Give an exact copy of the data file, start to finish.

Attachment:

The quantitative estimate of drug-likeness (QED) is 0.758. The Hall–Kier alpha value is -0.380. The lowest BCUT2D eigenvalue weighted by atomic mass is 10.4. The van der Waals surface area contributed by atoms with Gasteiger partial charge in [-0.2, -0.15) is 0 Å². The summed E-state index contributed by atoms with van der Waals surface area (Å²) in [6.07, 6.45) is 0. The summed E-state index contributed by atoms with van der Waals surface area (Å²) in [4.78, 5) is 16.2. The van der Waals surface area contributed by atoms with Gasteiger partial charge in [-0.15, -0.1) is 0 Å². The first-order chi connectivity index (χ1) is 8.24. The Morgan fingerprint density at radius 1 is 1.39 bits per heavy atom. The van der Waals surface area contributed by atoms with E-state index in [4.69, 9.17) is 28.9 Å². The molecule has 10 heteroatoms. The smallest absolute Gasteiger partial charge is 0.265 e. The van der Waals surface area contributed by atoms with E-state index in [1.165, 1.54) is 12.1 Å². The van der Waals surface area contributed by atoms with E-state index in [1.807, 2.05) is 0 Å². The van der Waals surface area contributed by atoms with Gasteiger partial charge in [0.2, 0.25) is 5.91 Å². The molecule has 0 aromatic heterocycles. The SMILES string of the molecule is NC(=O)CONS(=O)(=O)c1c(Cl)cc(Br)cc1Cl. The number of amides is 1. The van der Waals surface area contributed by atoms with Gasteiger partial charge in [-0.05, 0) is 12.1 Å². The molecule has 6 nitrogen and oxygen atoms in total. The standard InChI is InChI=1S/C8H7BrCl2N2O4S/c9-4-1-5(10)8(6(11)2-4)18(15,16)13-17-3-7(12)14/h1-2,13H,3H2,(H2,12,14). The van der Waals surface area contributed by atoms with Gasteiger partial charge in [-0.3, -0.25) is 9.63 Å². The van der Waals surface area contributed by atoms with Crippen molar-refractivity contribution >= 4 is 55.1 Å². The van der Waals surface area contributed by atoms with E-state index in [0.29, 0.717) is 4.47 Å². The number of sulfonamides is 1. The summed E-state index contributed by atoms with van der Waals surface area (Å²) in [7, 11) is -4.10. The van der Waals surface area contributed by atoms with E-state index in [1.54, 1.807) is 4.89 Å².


The quantitative estimate of drug-likeness (QED) is 0.758. The Hall–Kier alpha value is -0.380. The lowest BCUT2D eigenvalue weighted by atomic mass is 10.4. The van der Waals surface area contributed by atoms with Gasteiger partial charge in [-0.2, -0.15) is 0 Å². The summed E-state index contributed by atoms with van der Waals surface area (Å²) in [6.07, 6.45) is 0. The summed E-state index contributed by atoms with van der Waals surface area (Å²) in [4.78, 5) is 16.2. The van der Waals surface area contributed by atoms with Gasteiger partial charge in [-0.15, -0.1) is 0 Å². The first-order chi connectivity index (χ1) is 8.24. The Morgan fingerprint density at radius 1 is 1.39 bits per heavy atom. The van der Waals surface area contributed by atoms with E-state index in [4.69, 9.17) is 28.9 Å². The molecule has 10 heteroatoms. The smallest absolute Gasteiger partial charge is 0.265 e. The van der Waals surface area contributed by atoms with E-state index in [1.165, 1.54) is 12.1 Å². The van der Waals surface area contributed by atoms with E-state index in [1.807, 2.05) is 0 Å². The van der Waals surface area contributed by atoms with Gasteiger partial charge in [0.2, 0.25) is 5.91 Å². The molecule has 0 aromatic heterocycles. The SMILES string of the molecule is NC(=O)CONS(=O)(=O)c1c(Cl)cc(Br)cc1Cl. The number of amides is 1. The van der Waals surface area contributed by atoms with Gasteiger partial charge in [-0.05, 0) is 12.1 Å². The molecule has 6 nitrogen and oxygen atoms in total. The standard InChI is InChI=1S/C8H7BrCl2N2O4S/c9-4-1-5(10)8(6(11)2-4)18(15,16)13-17-3-7(12)14/h1-2,13H,3H2,(H2,12,14). The van der Waals surface area contributed by atoms with Gasteiger partial charge in [-0.3, -0.25) is 9.63 Å². The van der Waals surface area contributed by atoms with Crippen molar-refractivity contribution >= 4 is 55.1 Å². The van der Waals surface area contributed by atoms with E-state index in [0.29, 0.717) is 4.47 Å². The number of sulfonamides is 1. The summed E-state index contributed by atoms with van der Waals surface area (Å²) in [7, 11) is -4.10. The van der Waals surface area contributed by atoms with E-state index in [1.54, 1.807) is 4.89 Å².